Trust is the central subject of a new special report by the Arthur W. Page Society and the Business Roundtable Institute for Corporate Ethics. In sum, the comprehensive and carefully written study says that trust (or its absence) affects everything in our economy from employee performance to customer perceptions, to the willingness of people to loan money to one another.

“Trust is an important lubricant of a social system,” writes the Nobel Laureate economist Kenneth Arrow. “It is extremely efficient; it saves a lot of trouble to have a fair degree of reliance upon other people’s word.” And the time, effort, and investment required to regain trust, once it’s lost, are substantial.

In view of recent untrustworthy behavior on the part of businesses, ranging from the Enron scandal of 2001 to the more recent Madoff and Stanford Financial schemes, people have more reasons than ever to be distrustful of businesses and the people who run them. The authors of the Page-Roundtable study, however, would have us believe that the erosion of trust is a widespread and broad-ranging phenomenon that extends well beyond the private sector.

Citing 2008 survey data, they note that “only 17 percent of Americans trust government to do the right thing most or all of the time,” and that 52 percent of Americans agreed with the statement that “quite a few government officials are crooked.” What’s wrong with those views? First, they’re the product of survey samples that ask narrowly framed questions regarding topics that are prominent in the news media. They’re subject to change without notice and they come without a price. That is to say, it costs the respondent nothing to express his or her opinion.

The fact is, most government officials are not crooked, and most governments (from federal to municipal) do the right thing most of the time. To assert that the public simply doesn’t trust anyone these days is an overstatement that ignores a recent, fairly important trend: trust has shifted from business to government. For a variety of reasons, people now believe that government at all levels ought to be paying closer attention to the banking profession, to the stock market, to the food supply, to the automobile industry, and more.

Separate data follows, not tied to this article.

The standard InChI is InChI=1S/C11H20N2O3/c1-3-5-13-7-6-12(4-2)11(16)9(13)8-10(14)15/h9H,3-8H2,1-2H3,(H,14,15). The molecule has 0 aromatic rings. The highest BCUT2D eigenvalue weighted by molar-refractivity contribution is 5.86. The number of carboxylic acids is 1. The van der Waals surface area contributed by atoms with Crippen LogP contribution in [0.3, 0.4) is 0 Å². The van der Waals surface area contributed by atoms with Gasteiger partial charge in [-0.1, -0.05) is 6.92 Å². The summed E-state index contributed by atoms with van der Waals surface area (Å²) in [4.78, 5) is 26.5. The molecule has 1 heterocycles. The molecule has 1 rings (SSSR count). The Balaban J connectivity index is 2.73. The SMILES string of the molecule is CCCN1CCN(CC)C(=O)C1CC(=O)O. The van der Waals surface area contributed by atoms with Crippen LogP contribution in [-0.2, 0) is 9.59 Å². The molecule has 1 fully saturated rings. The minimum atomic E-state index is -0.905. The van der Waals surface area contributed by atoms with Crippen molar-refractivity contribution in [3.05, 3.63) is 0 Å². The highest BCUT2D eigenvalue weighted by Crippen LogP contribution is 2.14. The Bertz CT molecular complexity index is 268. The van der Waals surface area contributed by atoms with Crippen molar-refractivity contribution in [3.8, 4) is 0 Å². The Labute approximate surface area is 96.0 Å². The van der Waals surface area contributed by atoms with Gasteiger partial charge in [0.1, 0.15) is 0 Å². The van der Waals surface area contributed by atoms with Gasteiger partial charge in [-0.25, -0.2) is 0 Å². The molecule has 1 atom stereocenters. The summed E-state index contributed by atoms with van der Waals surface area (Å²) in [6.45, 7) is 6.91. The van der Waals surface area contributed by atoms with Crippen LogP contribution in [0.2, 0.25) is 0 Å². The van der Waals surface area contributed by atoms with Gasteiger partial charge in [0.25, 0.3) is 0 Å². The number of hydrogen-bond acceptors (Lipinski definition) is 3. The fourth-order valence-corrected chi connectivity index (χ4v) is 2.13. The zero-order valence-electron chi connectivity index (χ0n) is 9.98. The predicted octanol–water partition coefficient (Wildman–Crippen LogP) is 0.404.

In the near term, that may prompt fewer risky loans and safer food, but it may also create a regulatory and cost structure that makes it more difficult for businesses to compete on an even footing in a global economy.

Ronald Reagan famously said in the 1980s, “Government isn’t the solution to the problem. Government is the problem.” The three decades that followed were characterized by unfettered, de-regulated, and unimpeded competitors in the marketplace. Absent regulation, many of them took the opportunity to re-package sub-prime mortgage loans, credit default swaps, and other little-understood instruments, take the profit and shift the risk to someone else. When the loans went sour, bankers turned to the federal treasury for help. Is it any wonder the public (and the taxpayer) is now distrustful of people who claim the marketplace is self-regulating?

The most significant event in recent years was the November 2008 election, in which the American voter said, “Enough.” That display of political behavior is clear evidence that those who wanted less government, less regulation, and fewer social programs have changed their minds. Even now, five months into the Obama presidency and ten months into a dismal economic spiral, confidence and trust in the new administration are in the low- to mid-sixties. Compare that with numbers in the mid-twenties for the previous administration.